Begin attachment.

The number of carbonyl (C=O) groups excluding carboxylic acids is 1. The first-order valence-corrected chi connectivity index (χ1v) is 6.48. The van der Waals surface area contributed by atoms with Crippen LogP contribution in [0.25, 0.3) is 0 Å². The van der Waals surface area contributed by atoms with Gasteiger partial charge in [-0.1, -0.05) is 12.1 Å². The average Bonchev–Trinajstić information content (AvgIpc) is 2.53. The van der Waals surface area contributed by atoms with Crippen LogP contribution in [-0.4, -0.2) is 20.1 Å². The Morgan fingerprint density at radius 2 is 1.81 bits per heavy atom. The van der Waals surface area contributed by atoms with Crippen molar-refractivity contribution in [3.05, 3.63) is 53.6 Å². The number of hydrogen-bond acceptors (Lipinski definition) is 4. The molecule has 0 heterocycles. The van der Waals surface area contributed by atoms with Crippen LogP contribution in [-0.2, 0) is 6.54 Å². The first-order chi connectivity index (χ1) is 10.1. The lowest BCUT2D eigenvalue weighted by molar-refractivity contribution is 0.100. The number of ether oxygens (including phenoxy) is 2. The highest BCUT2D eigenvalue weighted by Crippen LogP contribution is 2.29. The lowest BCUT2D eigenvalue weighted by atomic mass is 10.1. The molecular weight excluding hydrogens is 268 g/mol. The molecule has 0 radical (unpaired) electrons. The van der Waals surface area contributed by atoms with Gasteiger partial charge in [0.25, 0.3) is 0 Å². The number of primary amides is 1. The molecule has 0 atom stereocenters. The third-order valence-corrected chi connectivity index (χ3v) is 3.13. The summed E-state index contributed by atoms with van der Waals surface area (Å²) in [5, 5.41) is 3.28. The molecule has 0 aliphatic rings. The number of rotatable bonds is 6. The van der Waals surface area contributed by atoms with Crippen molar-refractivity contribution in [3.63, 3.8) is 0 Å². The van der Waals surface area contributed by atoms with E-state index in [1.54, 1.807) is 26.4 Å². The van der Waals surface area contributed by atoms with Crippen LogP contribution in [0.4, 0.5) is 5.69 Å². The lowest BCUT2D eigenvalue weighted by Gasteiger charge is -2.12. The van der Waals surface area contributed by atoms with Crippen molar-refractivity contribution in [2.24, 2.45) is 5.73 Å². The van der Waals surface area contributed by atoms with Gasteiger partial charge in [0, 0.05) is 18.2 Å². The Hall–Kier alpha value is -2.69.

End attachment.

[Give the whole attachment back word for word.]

The number of carbonyl (C=O) groups excluding carboxylic acids is 1. The first-order valence-corrected chi connectivity index (χ1v) is 6.48. The van der Waals surface area contributed by atoms with Crippen LogP contribution in [0.25, 0.3) is 0 Å². The van der Waals surface area contributed by atoms with Gasteiger partial charge in [-0.1, -0.05) is 12.1 Å². The average Bonchev–Trinajstić information content (AvgIpc) is 2.53. The van der Waals surface area contributed by atoms with Crippen LogP contribution in [-0.4, -0.2) is 20.1 Å². The Morgan fingerprint density at radius 2 is 1.81 bits per heavy atom. The van der Waals surface area contributed by atoms with Crippen molar-refractivity contribution in [3.05, 3.63) is 53.6 Å². The number of hydrogen-bond acceptors (Lipinski definition) is 4. The molecule has 0 heterocycles. The van der Waals surface area contributed by atoms with Crippen LogP contribution in [-0.2, 0) is 6.54 Å². The first-order chi connectivity index (χ1) is 10.1. The lowest BCUT2D eigenvalue weighted by molar-refractivity contribution is 0.100. The number of ether oxygens (including phenoxy) is 2. The highest BCUT2D eigenvalue weighted by Crippen LogP contribution is 2.29. The lowest BCUT2D eigenvalue weighted by atomic mass is 10.1. The molecular weight excluding hydrogens is 268 g/mol. The molecule has 0 radical (unpaired) electrons. The van der Waals surface area contributed by atoms with Gasteiger partial charge in [0.25, 0.3) is 0 Å². The number of primary amides is 1. The molecule has 0 atom stereocenters. The third-order valence-corrected chi connectivity index (χ3v) is 3.13. The summed E-state index contributed by atoms with van der Waals surface area (Å²) in [5, 5.41) is 3.28. The molecule has 0 aliphatic rings. The number of rotatable bonds is 6. The van der Waals surface area contributed by atoms with Crippen molar-refractivity contribution in [3.63, 3.8) is 0 Å². The van der Waals surface area contributed by atoms with E-state index in [1.54, 1.807) is 26.4 Å². The van der Waals surface area contributed by atoms with Crippen LogP contribution in [0.4, 0.5) is 5.69 Å². The lowest BCUT2D eigenvalue weighted by Gasteiger charge is -2.12. The van der Waals surface area contributed by atoms with Crippen molar-refractivity contribution in [2.24, 2.45) is 5.73 Å². The van der Waals surface area contributed by atoms with Gasteiger partial charge in [0, 0.05) is 18.2 Å². The Hall–Kier alpha value is -2.69.